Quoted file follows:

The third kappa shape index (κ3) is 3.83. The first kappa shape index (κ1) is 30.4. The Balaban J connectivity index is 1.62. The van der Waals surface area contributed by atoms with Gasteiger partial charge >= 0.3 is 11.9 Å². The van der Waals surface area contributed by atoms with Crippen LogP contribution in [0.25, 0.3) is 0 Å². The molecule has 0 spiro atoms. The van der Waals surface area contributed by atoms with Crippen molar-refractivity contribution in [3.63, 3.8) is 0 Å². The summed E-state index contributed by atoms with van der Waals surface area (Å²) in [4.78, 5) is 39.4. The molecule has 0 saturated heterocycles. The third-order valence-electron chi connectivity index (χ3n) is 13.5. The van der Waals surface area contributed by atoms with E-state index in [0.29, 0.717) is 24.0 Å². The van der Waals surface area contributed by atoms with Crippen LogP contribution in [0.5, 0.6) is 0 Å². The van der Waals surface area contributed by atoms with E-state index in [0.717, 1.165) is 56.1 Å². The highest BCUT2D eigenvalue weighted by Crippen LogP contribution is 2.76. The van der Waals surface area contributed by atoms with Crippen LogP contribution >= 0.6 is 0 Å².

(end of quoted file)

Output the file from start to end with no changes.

The third kappa shape index (κ3) is 3.83. The first kappa shape index (κ1) is 30.4. The Balaban J connectivity index is 1.62. The van der Waals surface area contributed by atoms with Gasteiger partial charge >= 0.3 is 11.9 Å². The van der Waals surface area contributed by atoms with Crippen LogP contribution in [0.25, 0.3) is 0 Å². The molecule has 0 spiro atoms. The van der Waals surface area contributed by atoms with Crippen molar-refractivity contribution in [3.63, 3.8) is 0 Å². The summed E-state index contributed by atoms with van der Waals surface area (Å²) in [4.78, 5) is 39.4. The molecule has 0 saturated heterocycles. The third-order valence-electron chi connectivity index (χ3n) is 13.5. The van der Waals surface area contributed by atoms with E-state index in [0.29, 0.717) is 24.0 Å². The van der Waals surface area contributed by atoms with Crippen LogP contribution in [0.5, 0.6) is 0 Å². The van der Waals surface area contributed by atoms with E-state index in [0.717, 1.165) is 56.1 Å². The highest BCUT2D eigenvalue weighted by Crippen LogP contribution is 2.76. The van der Waals surface area contributed by atoms with Crippen LogP contribution >= 0.6 is 0 Å².